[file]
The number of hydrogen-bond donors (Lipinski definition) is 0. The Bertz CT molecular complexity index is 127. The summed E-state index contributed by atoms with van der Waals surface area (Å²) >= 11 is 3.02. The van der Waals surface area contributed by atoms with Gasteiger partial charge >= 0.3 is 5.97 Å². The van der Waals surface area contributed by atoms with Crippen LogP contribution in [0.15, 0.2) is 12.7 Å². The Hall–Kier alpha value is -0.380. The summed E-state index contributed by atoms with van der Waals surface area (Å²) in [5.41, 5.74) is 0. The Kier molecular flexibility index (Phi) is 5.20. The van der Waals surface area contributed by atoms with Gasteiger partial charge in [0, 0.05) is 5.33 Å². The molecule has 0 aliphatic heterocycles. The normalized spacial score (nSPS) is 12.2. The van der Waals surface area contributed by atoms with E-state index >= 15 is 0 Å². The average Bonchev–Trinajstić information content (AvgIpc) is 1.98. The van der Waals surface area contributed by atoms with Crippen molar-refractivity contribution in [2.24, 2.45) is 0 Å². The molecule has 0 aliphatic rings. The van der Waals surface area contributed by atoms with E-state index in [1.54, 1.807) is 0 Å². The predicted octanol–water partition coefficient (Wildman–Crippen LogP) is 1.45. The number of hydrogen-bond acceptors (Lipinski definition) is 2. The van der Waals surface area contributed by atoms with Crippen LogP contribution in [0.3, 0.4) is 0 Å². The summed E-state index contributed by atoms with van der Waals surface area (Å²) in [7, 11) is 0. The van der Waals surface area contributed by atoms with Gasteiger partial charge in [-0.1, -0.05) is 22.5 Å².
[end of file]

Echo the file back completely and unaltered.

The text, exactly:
The number of hydrogen-bond donors (Lipinski definition) is 0. The Bertz CT molecular complexity index is 127. The summed E-state index contributed by atoms with van der Waals surface area (Å²) >= 11 is 3.02. The van der Waals surface area contributed by atoms with Gasteiger partial charge >= 0.3 is 5.97 Å². The van der Waals surface area contributed by atoms with Crippen LogP contribution in [0.15, 0.2) is 12.7 Å². The Hall–Kier alpha value is -0.380. The summed E-state index contributed by atoms with van der Waals surface area (Å²) in [5.41, 5.74) is 0. The Kier molecular flexibility index (Phi) is 5.20. The van der Waals surface area contributed by atoms with Gasteiger partial charge in [0, 0.05) is 5.33 Å². The molecule has 0 aliphatic heterocycles. The normalized spacial score (nSPS) is 12.2. The van der Waals surface area contributed by atoms with E-state index >= 15 is 0 Å². The average Bonchev–Trinajstić information content (AvgIpc) is 1.98. The van der Waals surface area contributed by atoms with Crippen molar-refractivity contribution in [2.24, 2.45) is 0 Å². The molecule has 0 aliphatic rings. The van der Waals surface area contributed by atoms with E-state index in [1.54, 1.807) is 0 Å². The predicted octanol–water partition coefficient (Wildman–Crippen LogP) is 1.45. The number of hydrogen-bond acceptors (Lipinski definition) is 2. The van der Waals surface area contributed by atoms with Crippen LogP contribution in [0.3, 0.4) is 0 Å². The summed E-state index contributed by atoms with van der Waals surface area (Å²) in [7, 11) is 0. The van der Waals surface area contributed by atoms with Gasteiger partial charge in [-0.1, -0.05) is 22.5 Å².